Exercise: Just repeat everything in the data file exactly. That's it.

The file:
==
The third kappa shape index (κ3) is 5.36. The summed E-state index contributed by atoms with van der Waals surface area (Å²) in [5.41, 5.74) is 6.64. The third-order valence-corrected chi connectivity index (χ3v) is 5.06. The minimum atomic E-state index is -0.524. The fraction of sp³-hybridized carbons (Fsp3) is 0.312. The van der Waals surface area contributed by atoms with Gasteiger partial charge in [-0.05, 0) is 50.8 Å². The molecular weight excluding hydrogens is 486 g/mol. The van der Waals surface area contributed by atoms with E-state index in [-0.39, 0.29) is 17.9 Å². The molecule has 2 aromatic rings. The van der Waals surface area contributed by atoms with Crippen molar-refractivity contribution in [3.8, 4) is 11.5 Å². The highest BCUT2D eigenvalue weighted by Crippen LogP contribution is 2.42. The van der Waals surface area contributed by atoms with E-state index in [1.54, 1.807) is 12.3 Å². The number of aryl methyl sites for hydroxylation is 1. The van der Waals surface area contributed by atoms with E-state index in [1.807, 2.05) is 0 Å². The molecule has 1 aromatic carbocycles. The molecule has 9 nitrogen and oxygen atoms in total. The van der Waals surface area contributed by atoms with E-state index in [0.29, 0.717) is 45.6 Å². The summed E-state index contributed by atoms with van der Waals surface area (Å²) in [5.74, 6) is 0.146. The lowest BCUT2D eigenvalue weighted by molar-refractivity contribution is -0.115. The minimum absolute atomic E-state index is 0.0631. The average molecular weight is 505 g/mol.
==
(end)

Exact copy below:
The third kappa shape index (κ3) is 5.36. The summed E-state index contributed by atoms with van der Waals surface area (Å²) in [5.41, 5.74) is 6.64. The third-order valence-corrected chi connectivity index (χ3v) is 5.06. The minimum atomic E-state index is -0.524. The fraction of sp³-hybridized carbons (Fsp3) is 0.312. The van der Waals surface area contributed by atoms with Gasteiger partial charge in [-0.05, 0) is 50.8 Å². The molecular weight excluding hydrogens is 486 g/mol. The van der Waals surface area contributed by atoms with E-state index in [-0.39, 0.29) is 17.9 Å². The molecule has 2 aromatic rings. The van der Waals surface area contributed by atoms with Crippen molar-refractivity contribution in [3.8, 4) is 11.5 Å². The highest BCUT2D eigenvalue weighted by Crippen LogP contribution is 2.42. The van der Waals surface area contributed by atoms with E-state index in [1.54, 1.807) is 12.3 Å². The number of aryl methyl sites for hydroxylation is 1. The van der Waals surface area contributed by atoms with E-state index in [1.807, 2.05) is 0 Å². The molecule has 1 aromatic carbocycles. The molecule has 9 nitrogen and oxygen atoms in total. The van der Waals surface area contributed by atoms with E-state index in [0.29, 0.717) is 45.6 Å². The summed E-state index contributed by atoms with van der Waals surface area (Å²) in [5.74, 6) is 0.146. The lowest BCUT2D eigenvalue weighted by molar-refractivity contribution is -0.115. The minimum absolute atomic E-state index is 0.0631. The average molecular weight is 505 g/mol.